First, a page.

Council ‘misled’ tenants over cladding removal decision

Tenants at a Leytonstone estate say the council implied the London Fire Brigade (LFB) had ordered the removal of external insulation. The LFB has however clarified that it did not issue a directive, reports Marco Marcelline

The Montague Road Estate in Leytonstone has been beset by construction works for years

Tenants at a Leytonstone estate have accused the council of “misleading” them about the removal of external combustible cladding.

On 6th February, the council wrote to residents of the Fred Wigg and John Walsh towers to announce that cladding insulation will be removed from the estate “following” the results of an inspection by the London Fire Brigade (LFB).

However, the LFB’s fire inspection notice in November 2023 does not order the removal of the insulation. It instead “strongly” recommends the council to consider the presence of combustible facade cladding as part of a risk assessment for the towers.

In an email seen by the Echo, an LFB official tells residents that “[Waltham Forest] is aware that we didn’t direct the removal of the cladding”.

Work to remove the insulation began in mid-March, but its replacement is yet to be confirmed, with the council insisting in a letter to residents that a newly-installed heating system is enough to ward off the cold.

A fire risk assessment by the council’s consultants S3 Environmental recommends that cladding should be “replaced” and not simply removed, and that this should be completed in the “long term” and not immediately.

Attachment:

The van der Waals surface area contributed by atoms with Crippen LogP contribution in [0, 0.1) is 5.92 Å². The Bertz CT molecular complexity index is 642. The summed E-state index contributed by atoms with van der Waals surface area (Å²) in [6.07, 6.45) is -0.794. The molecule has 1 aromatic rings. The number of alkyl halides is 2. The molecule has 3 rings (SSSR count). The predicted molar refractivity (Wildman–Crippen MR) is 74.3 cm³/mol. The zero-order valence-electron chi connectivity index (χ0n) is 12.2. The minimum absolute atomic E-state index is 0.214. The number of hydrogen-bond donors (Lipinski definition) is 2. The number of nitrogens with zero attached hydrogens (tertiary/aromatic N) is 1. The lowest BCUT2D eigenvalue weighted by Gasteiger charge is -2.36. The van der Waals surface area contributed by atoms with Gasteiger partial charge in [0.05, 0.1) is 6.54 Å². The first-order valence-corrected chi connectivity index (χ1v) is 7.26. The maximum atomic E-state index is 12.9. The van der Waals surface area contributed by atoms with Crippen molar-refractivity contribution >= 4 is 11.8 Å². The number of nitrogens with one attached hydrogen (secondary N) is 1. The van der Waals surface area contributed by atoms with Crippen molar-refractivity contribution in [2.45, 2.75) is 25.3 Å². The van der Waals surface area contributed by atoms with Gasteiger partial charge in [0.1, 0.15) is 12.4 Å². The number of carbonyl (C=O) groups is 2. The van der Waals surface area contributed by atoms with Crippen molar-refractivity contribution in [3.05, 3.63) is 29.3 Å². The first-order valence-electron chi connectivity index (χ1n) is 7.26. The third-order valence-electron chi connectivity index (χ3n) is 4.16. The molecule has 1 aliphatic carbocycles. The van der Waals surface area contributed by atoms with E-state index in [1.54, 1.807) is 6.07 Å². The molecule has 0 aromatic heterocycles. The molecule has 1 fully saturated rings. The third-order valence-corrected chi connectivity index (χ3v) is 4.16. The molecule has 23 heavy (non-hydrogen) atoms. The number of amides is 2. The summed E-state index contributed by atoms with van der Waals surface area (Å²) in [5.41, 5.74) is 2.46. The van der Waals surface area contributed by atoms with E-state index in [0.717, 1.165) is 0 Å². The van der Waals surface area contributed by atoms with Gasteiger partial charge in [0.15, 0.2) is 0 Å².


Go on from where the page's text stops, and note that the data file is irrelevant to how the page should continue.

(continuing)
The residents and tenants association (TRA) told the Echo that the cladding’s removal would lead to “colder, damper” flats and “bigger fuel bills”.

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In 2019 the council began an as-yet unfinished refurbishment and safety works programme that has cost at least £10million.

Last July, council staff told residents of plans to rebuild the towers to create “circa 450-500 new homes”. But in February these plans were put on indefinite hold due to a “challenging economic climate”.

Peter O’Kane, a housing activist and campaigner, said the council’s actions had led residents to conclude it was “deliberately running down the towers until living conditions are so bad that they get fed up and demand to leave”.

He questioned the council’s motivations for removing cladding despite the lack of an LFB directive to do so. “Tenants are genuinely puzzled as well as alarmed. Why is the council doing this? They have had to endure the quality of their flats and home environment often badly degraded by poor quality project works. They have had to live for years on a poorly managed building site.”

Cabinet member for housing Ahsan Khan promised that residents will not be charged for any extra communal heating cost stemming from the insulation removal.

In a statement that does not acknowledge the tenants’ claims of being misled, he said: “The council is taking the action needed to comply with all the LFB’s recommendations regarding the fire safety works required at the towers. We want to minimise the risk to residents and to do this have taken the decision to remove the combustible external wall insulation from both blocks.”

Cllr Khan added that the cladding removal meant the council would no longer need 24 hour waking watch wardens, thus saving “a considerable amount of money”.

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